Poland might not have been the first to adopt the concept of the Internet of Things, nor be its most fervent implementer, but the it is certain to become a part of everyday life
Imagine getting an SMS on your smartphone from your fridge. It’s writing to tell you that the milk is about to expire, but it also informs you that it has already made an order at your favourite online shop and a fresh supply will be delivered later today. Sound a bit far-fetched? It might be closer than you think, as more and more items which we consider to be decidedly low tech are getting connected to the internet.
Although the penetration of internet-controlled gadgets in Poland is not yet on par with world leaders such as South Korea, the country is already a hotspot in the production of Internet of Things (IoT), according to Ludovic Subran, Group Chief Economist at Euler Hermes, who explained that, unlike other countries which “don’t have the sheer need to move beyond the technological frontier, Poland could experiment with IoT in real life, with a clear business incentive.”
Tomasz Kowalczyk, Innovation Manager of HardGamma Ventures, a Warsaw-based VC firm, declares that there are some companies from Poland making waves on the international stage, but that there is still plenty of room for growth.
Keeping a tab on the kids
Kowalczyk cited Blastlab – in which HardGamma Ventures is an investor – as a company which has received positiveresponses from overseas. The Gdańsk-based firm specialises in beacons, devices which are constantly aware of where they are due to a number of receivers, and can relay different types of information to users. It produces a device which essentially consists of two armbands. One is worn around the wrist of a child, the other around that of the parent. The parent’s armband vibrates whenever the child gets too far away. Think of it as a baby monitor for the new age.
Meanwhile, Oort, another Polish company specialising in home automation equipment, is producing items such as smart lightbulbs and smart power sockets which you can turn off and on through your mobile device. Do you want your meal to be warm when you get home from work? These products allow you to turn on your slowcooker from your phone or tablet.
Oort CEO Radek Tadajewski says that start-ups from Poland often find barriers in realising their potential abroad. “In Western Europe, I feel- and sometimes hear – that the fact that we are Polish means that we don’t make ideal partners for cooperation. This is quite different from the United States or Asia. There’s no such problem there,” Tadajewski told Polish Radio in a recent interview.
HardGamma’s Kowalczyk said that what is missing for Polish start-ups operating in the IoT ecosystem and beyond, is to establish a strong relationship between the level of technology– which in his opinion is quite high – and the management capabilities which will allow these companies to grow.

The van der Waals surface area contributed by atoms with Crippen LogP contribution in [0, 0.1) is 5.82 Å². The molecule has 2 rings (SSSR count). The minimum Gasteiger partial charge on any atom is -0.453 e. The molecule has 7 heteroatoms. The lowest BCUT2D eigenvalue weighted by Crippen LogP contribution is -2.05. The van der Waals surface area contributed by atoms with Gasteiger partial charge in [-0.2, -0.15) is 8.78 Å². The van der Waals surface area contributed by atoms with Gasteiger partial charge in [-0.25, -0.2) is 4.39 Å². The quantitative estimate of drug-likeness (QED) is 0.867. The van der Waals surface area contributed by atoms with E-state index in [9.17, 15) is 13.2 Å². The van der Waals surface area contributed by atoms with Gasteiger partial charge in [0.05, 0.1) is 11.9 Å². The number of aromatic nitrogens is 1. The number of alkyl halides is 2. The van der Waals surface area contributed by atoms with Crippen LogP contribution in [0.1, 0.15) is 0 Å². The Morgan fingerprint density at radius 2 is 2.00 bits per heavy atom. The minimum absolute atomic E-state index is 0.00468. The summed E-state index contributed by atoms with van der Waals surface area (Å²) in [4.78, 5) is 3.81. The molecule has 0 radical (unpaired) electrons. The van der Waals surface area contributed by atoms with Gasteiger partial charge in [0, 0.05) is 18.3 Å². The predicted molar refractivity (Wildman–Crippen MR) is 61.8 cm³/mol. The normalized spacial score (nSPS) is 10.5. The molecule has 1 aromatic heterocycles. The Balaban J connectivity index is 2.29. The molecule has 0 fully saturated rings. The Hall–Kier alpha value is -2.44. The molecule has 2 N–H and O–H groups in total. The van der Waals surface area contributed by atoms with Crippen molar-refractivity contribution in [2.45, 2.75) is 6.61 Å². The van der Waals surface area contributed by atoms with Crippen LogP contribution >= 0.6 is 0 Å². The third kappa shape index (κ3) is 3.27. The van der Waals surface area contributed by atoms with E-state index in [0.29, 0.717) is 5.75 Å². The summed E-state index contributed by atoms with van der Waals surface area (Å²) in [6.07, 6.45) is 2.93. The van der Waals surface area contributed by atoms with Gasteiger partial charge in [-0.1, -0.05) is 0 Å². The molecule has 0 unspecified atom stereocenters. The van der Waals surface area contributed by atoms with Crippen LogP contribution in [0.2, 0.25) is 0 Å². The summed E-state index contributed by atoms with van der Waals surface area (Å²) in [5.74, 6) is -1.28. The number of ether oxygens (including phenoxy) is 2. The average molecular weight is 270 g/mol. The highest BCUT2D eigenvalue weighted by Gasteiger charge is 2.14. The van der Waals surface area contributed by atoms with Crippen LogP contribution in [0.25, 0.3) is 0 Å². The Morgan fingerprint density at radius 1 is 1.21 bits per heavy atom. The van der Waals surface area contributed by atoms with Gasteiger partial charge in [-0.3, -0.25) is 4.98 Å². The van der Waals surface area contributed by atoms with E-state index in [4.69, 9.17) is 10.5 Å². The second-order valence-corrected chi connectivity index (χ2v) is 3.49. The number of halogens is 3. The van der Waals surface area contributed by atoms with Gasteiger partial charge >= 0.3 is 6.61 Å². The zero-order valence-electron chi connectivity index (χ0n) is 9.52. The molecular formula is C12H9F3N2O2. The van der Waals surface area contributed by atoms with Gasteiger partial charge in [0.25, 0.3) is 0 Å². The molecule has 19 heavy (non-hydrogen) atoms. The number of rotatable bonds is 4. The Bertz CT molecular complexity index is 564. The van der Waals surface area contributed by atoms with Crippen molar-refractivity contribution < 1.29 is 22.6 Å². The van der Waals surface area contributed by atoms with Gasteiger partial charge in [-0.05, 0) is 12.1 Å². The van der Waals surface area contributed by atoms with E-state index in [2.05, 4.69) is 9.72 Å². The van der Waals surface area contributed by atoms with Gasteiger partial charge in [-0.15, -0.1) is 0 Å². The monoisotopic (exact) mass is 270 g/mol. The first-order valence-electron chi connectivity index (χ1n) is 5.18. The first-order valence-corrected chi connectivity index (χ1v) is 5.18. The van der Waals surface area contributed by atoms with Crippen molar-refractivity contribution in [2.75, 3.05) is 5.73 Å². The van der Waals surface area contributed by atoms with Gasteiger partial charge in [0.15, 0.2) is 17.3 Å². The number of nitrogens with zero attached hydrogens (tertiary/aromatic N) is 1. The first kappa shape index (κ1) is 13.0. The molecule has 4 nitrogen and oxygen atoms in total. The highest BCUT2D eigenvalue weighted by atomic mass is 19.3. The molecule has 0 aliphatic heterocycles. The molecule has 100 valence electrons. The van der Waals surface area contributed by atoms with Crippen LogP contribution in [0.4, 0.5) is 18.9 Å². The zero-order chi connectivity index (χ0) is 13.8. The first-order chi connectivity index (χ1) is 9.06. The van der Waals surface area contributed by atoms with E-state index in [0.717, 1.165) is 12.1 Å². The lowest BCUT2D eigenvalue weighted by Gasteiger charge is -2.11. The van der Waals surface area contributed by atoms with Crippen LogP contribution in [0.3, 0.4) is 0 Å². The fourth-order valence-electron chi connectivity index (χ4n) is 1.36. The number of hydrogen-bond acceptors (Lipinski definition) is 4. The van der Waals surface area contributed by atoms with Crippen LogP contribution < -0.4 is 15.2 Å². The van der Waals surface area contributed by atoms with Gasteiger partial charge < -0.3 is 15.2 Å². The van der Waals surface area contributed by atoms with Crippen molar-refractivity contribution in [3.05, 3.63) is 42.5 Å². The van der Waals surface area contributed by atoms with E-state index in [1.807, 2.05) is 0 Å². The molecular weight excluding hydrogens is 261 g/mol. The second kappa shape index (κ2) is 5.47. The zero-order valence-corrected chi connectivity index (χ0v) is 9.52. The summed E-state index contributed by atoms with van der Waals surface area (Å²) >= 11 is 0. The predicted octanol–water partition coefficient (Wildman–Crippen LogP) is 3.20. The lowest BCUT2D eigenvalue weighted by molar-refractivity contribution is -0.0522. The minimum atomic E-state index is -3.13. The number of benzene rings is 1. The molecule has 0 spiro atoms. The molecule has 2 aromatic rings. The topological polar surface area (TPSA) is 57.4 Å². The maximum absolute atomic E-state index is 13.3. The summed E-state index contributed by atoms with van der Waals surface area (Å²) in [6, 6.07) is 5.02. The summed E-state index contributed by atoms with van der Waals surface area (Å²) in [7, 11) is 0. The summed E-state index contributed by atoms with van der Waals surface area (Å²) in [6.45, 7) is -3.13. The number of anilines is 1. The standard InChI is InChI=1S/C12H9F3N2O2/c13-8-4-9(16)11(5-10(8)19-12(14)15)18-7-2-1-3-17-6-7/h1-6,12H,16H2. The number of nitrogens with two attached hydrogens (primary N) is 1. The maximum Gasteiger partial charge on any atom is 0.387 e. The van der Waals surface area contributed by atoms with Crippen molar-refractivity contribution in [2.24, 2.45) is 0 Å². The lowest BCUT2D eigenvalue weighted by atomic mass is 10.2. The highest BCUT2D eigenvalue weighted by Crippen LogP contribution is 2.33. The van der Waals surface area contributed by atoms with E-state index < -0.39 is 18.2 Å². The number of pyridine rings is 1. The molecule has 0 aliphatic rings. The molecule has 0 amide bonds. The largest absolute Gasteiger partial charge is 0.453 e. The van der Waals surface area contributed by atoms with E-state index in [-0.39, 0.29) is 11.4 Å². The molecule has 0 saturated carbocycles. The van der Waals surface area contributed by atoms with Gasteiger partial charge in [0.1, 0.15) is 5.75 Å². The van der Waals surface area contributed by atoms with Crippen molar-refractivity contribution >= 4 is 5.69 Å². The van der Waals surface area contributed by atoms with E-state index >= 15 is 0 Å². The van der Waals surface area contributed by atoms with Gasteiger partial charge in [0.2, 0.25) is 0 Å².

Buying in bulk
But Polish companies are clearly still new to the trend towards IoT. According to Poland’s Office of ElectronicCommunications (UKE), only three percent of Polish companies use technology which is connected to the internet (apart from computers). Meanwhile, only six percent intend to expand into IoT in the near future.
Of these companies, most are in the field of transport and logistics, using it for measuring fuel consumption, for example, or to notify of road accidents. Around a third of companies use it in trade, and merely one percent use IoT solutions to monitor vehicles and buildings.
“The Internet of Things is still a relatively young solution which the market is only just getting used to,” says Adam Stańczyk, Business Analyst at BPSC, a Chorzów-based IT solutions company. “This is evident even in large companies, particularly in production plants, where, despite large investments in recent years in progressive automation and robotics, machines practically do not communicate with the software.”
‘The Internet of Things is still a relatively young solution.’
According to Cisco, which analysed the attitude of Polish entrepreneurs to such new solutions, the most common barriers to IoT are lack of funds (21 percent) and not seeing its importance for their business (20 percent). As many as 15 percent blamed a lack of knowledge about IoT.
While IoT might still seem like something far off, the price point of many products like smart TVs, internet-connected lightbulbs and location beacons is dropping, becoming ever more within the range of an increasing number of people. A total of 40 percent of Poles own products running on the IoT ecosystem, while 50 percent claim that they will buy such devices in the near future, according to a recent poll by IAB Poland.
“As Poles become wealthier, they will purchase more and more of this technology,” said HardGamma’s Kowalczyk, The market for IoT will double between 2014 and 2018, according to IDC, a global advisory firm, from $1.5 bln in 2014 to $3.1 bln by 2018. As more households and businesses recognise the potential for IoT to not only make their lives easier, but also safer and more productive, the domestic sector will continue to grow impressively.
Globally, the market for internet of things will continue to grow exponentially. According to EY, ” the number of connected devices [will] exceed 50 billion by the year 2020″.